PENSACOLA, FL – In a November 22nd press release from the Department of Justice, the 62-year-old man who was charged in late August for the attempted extortion of Matt Gaetz’s father for $25 million has since pleaded guilty to a single count of wire fraud in the case.

Acting United States Attorney for the Northern District of Florida, Jason Coody, announced the plea deal regarding 62-year-old Stephen Alford, who’d apparently spent approximately three weeks between March and April of 2021 trying to defraud Rep. Gaetz’s father out of millions in exchange for a “Presidential Pardon” regarding an investigation into Rep. Gaetz.

“At his guilty plea, Alford admitted that, between March 16, and April 7, 2021, he engaged in a scheme to defraud the victim out of $25 million based upon Alford’s false promises and guarantees to secure a Presidential Pardon for a family member of the victim.

The scheme involved a series of meetings and text message exchanges between Alford and the victim, as well as undercover recordings arranged by the Federal Bureau of Investigation. During the exchanges, Alford repeatedly promised the victim that Alford had access to the current President of the United States.”

Alford, who will face sentencing on February 16th, 2022, faces up to 20 years in federal prison over a single count of wire fraud.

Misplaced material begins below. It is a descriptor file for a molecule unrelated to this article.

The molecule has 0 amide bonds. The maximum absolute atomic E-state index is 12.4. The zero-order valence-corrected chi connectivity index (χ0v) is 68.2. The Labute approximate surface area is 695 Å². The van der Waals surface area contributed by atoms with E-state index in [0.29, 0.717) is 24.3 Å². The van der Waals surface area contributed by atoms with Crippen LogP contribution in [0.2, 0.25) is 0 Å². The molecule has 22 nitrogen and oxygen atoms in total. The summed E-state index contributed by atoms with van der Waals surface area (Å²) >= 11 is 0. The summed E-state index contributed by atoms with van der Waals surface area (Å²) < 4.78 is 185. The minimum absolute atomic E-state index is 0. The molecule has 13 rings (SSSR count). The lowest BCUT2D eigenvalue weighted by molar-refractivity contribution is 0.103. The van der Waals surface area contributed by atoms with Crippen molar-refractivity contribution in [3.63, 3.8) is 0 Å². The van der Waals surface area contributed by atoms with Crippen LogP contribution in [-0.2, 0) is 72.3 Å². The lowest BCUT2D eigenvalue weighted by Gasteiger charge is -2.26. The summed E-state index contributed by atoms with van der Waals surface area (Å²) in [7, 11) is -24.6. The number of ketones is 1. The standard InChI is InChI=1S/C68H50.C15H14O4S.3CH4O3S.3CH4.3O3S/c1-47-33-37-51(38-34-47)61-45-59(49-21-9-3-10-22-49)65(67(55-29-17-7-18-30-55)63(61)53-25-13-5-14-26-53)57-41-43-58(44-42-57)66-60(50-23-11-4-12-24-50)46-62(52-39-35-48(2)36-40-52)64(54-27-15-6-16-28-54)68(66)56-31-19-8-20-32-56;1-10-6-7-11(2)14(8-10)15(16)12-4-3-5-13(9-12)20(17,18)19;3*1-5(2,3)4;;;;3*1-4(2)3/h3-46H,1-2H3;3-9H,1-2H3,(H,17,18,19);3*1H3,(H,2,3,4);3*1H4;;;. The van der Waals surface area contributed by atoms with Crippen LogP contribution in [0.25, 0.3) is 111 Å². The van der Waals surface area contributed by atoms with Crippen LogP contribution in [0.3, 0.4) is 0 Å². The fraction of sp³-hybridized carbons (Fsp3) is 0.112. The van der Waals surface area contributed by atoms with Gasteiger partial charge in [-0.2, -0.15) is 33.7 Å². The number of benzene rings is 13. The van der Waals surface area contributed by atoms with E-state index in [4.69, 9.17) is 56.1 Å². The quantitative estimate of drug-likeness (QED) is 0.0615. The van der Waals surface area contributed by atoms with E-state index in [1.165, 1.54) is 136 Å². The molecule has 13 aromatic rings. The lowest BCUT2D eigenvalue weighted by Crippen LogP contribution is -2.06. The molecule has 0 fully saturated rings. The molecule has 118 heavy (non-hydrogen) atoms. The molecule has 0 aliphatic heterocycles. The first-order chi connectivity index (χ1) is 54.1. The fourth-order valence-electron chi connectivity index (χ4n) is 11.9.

While the press releases from late August and also the one from earlier in November never mentioned the Gaetz family as being victims, Rep. Gaetz’s spokesman Harlan Hill confirmed back on August 31st that Alford – who was only charged with the crime at the time – was the man alluded to in months prior about attempting to extort the family.

“Five months ago today, Rep. Gaetz asserted – after baseless allegations about him – that he was the victim of an extortion attempt. One of the men involved in that attempt, Stephen Alford, was today indicted.”

A copy of the August indictment gives further context to the criminal exploits of Alford, as well as the scheme to defraud the Gaetz family overall.

“Steven M. Alford provided Person A with the cellular telephone number of order for Person A to contact discuss the purported release of R.L. from captivity in Iran and a purported ‘current federal investigation’ into Family Member A of D.G.

Person A sent a text message to D.G. requesting such a meeting. In the text message, it was conveyed to D.G. that Person A’s ‘partner will see to it that [Family Member A] receives a Presidential Pardon, thus alleviating all his legal issues.’”

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The initials “D.G.” for the person contacted and “R.L.” relating to the person in need of rescue happen to be the same initials as Rep. Gaetz’s father Don Gaetz and FBI agent Robert Levinson – the person Don Gaetz was informed the $25 million would be spent to rescue from captivity overseas in prior reports.

While the November conviction backs up Rep. Gaetz’s previous assertions that his family was being extorted in 2021, it doesn’t necessarily mean he’s out of the woods when it comes to the ongoing investigation into his alleged sex crimes and other possible criminal offenses.

Rep. Gaetz is currently under investigation for allegedly sleeping with a 17-year-old girl who was allegedly sex trafficked, as well as an active inquiry as to whether he’d obstructed justice by speaking with a witness in the investigation over the phone.

With that being noted, Rep. Gaetz has not been charged with any criminal offenses as of this writing.

This piece was written by Gregory Hoyt on November 28, 2021. It originally appeared in and is used by permission.

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